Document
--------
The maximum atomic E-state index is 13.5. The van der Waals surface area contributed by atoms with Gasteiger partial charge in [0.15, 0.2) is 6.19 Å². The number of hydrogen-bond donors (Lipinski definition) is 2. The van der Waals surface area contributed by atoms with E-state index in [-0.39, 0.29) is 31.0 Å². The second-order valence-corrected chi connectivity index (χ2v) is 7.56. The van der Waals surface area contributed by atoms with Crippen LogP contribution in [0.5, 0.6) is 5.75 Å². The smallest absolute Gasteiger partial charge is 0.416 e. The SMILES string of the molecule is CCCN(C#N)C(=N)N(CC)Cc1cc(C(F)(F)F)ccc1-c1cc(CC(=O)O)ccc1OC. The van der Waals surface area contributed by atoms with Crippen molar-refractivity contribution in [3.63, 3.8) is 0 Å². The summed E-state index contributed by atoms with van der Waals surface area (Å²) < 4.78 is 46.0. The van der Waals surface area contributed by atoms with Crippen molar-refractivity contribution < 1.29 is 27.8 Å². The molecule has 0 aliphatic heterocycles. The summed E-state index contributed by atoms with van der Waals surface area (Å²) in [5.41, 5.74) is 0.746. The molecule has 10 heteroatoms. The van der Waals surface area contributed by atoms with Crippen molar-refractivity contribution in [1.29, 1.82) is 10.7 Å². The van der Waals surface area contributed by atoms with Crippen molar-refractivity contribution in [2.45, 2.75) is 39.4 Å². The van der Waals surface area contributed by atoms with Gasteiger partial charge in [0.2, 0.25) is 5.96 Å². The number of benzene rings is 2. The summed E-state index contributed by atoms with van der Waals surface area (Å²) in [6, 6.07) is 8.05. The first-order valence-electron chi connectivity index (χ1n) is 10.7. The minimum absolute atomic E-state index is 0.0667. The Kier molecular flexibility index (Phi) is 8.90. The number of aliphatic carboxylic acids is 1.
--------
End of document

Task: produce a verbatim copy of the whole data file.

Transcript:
The maximum atomic E-state index is 13.5. The van der Waals surface area contributed by atoms with Gasteiger partial charge in [0.15, 0.2) is 6.19 Å². The number of hydrogen-bond donors (Lipinski definition) is 2. The van der Waals surface area contributed by atoms with E-state index in [-0.39, 0.29) is 31.0 Å². The second-order valence-corrected chi connectivity index (χ2v) is 7.56. The van der Waals surface area contributed by atoms with Crippen LogP contribution in [0.5, 0.6) is 5.75 Å². The smallest absolute Gasteiger partial charge is 0.416 e. The SMILES string of the molecule is CCCN(C#N)C(=N)N(CC)Cc1cc(C(F)(F)F)ccc1-c1cc(CC(=O)O)ccc1OC. The van der Waals surface area contributed by atoms with Crippen molar-refractivity contribution in [3.63, 3.8) is 0 Å². The summed E-state index contributed by atoms with van der Waals surface area (Å²) < 4.78 is 46.0. The van der Waals surface area contributed by atoms with Crippen molar-refractivity contribution < 1.29 is 27.8 Å². The molecule has 0 aliphatic heterocycles. The summed E-state index contributed by atoms with van der Waals surface area (Å²) in [5.41, 5.74) is 0.746. The molecule has 10 heteroatoms. The van der Waals surface area contributed by atoms with Crippen molar-refractivity contribution in [1.29, 1.82) is 10.7 Å². The van der Waals surface area contributed by atoms with Crippen molar-refractivity contribution in [2.45, 2.75) is 39.4 Å². The van der Waals surface area contributed by atoms with Gasteiger partial charge in [0.2, 0.25) is 5.96 Å². The number of benzene rings is 2. The summed E-state index contributed by atoms with van der Waals surface area (Å²) in [6, 6.07) is 8.05. The first-order valence-electron chi connectivity index (χ1n) is 10.7. The minimum absolute atomic E-state index is 0.0667. The Kier molecular flexibility index (Phi) is 8.90. The number of aliphatic carboxylic acids is 1.